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U.K. Supreme Court Permits SEP Holders to Require Worldwide FRAND Licenses

On August 26, 2020, the U.K. Supreme Court—the U.K.’s highest court—issued its highly anticipated decision in Unwired Planet International v. Huawei involving the “Fair, Reasonable, and Non-Discriminatory” (“FRAND”) licensing of standard essential patents (“SEPs”) in the telecommunications space. The decision in several consolidated cases rejected all appeals from Huawei and ZTE and affirmed the decisions from the London High Court (Justice Birss) and Court of Appeals. The Court concluded that owners of patents essential to ETSI’s telecommunications standards (including 2G, 3G, and 4G (LTE)) can demand that an implementer practicing a U.K. SEP take a license on FRAND terms to all of the patent owner’s worldwide telecommunications SEPs, and can obtain an injunction should the implementer refuse. This decision has significant implications for FRAND licensing, assertion of SEPs, and antitrust issues both in the telecommunications context and more broadly.

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The Federal Circuit Reverses Long Standing PTAB Precedent on the IPR Time Bar Exception

Practices: Intellectual Property Litigation, Patent Trial & Appeal Board (PTAB) Proceedings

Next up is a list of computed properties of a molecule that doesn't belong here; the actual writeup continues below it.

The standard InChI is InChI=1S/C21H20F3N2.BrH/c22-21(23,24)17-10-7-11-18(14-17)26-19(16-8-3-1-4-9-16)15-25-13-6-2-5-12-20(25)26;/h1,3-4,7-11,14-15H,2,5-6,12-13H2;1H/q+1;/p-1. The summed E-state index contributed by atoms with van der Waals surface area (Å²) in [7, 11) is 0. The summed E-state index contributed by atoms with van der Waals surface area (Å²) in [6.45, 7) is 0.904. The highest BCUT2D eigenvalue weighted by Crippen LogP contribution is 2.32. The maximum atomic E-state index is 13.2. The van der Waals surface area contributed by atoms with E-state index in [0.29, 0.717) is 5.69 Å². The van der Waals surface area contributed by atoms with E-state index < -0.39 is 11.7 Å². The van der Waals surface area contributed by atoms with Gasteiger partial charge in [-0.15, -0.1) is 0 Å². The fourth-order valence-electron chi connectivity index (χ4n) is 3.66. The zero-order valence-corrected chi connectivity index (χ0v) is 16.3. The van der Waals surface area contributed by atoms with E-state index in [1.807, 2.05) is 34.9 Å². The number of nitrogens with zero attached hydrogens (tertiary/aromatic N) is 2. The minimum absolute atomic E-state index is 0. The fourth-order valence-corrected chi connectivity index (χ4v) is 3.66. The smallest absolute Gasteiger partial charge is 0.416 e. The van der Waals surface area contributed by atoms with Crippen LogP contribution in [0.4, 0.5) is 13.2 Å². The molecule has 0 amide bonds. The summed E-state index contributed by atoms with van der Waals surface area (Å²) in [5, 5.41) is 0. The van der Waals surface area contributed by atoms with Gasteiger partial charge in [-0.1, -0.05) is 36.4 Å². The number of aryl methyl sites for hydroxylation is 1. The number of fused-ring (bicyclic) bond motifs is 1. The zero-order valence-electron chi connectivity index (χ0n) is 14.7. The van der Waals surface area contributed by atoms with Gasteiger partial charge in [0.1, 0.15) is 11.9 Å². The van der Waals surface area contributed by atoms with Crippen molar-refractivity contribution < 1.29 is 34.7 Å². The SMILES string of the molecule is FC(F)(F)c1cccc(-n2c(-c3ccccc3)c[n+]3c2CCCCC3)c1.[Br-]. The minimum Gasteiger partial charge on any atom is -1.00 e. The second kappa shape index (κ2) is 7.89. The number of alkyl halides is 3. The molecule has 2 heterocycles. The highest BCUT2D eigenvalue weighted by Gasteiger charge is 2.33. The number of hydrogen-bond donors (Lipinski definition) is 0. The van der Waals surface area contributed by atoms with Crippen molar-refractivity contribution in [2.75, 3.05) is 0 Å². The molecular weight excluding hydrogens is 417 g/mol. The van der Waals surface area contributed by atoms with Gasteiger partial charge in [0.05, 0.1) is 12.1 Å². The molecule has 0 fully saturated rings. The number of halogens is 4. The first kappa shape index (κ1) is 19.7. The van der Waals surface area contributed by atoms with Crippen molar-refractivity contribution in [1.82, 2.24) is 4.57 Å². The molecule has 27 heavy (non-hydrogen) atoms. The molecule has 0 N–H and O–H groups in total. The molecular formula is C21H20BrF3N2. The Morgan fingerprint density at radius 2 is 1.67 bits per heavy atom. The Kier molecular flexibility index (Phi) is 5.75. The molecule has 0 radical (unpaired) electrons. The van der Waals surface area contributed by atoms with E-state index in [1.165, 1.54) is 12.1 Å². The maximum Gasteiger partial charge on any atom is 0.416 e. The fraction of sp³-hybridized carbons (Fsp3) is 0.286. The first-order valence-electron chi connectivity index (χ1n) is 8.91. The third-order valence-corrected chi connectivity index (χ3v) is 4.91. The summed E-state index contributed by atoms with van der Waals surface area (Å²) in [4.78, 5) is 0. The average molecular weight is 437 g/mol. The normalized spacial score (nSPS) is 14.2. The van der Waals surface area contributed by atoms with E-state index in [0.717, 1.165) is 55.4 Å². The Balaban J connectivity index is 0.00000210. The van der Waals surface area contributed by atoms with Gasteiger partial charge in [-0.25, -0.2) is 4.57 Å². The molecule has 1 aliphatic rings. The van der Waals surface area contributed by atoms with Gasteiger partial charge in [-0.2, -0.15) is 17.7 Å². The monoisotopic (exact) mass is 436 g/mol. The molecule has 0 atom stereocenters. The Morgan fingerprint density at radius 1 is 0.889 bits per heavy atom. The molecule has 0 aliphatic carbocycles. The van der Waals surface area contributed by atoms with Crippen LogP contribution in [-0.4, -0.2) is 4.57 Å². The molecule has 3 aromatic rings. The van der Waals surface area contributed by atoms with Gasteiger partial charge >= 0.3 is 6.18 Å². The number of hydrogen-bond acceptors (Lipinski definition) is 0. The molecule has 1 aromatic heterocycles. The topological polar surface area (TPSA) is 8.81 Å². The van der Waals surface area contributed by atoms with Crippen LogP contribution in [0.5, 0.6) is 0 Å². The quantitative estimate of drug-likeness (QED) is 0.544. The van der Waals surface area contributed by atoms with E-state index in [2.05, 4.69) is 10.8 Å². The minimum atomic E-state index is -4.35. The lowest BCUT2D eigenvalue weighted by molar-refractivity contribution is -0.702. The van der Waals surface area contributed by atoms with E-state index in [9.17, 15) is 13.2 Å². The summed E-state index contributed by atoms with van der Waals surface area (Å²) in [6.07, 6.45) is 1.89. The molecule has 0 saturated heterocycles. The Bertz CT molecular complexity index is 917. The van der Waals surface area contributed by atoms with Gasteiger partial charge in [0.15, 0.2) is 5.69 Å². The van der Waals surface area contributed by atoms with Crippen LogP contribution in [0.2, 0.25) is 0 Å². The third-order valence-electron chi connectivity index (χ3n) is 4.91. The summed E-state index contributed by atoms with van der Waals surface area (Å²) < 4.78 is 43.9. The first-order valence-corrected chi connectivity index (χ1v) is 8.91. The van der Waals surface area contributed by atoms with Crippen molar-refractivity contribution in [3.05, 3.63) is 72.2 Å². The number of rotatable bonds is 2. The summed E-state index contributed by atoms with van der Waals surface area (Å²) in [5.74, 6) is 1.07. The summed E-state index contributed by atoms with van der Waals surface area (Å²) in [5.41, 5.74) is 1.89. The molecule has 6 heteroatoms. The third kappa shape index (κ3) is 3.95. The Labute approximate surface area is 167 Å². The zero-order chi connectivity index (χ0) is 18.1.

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On August 16, 2018, the Federal Circuit overruled the Patent Trial and Appeal Board’s (“PTAB”) long-standing practice of accepting certain inter partes review (“IPR”) petitions outside of the one-year time bar window prescribed by Section 315(b) of Title 35. The PTAB has consistently held that, where the underlying district court action was dismissed without prejudice, service of the complaint does not trigger the one-year time bar. The Federal Circuit in Click-to-Call Techs., LP v. Ingenio, Inc. (opinion here) reversed and found that service of the complaint does trigger the one-year time bar, even if the action is later dismissed voluntarily without prejudice. Petitioners now have one year to file IPR petitions even if the underlying district court action is eventually voluntarily dismissed without prejudice.

We will continue to monitor further developments regarding the impact of these decisions. If you have any questions about this Alert, please contact Scott McKeown.

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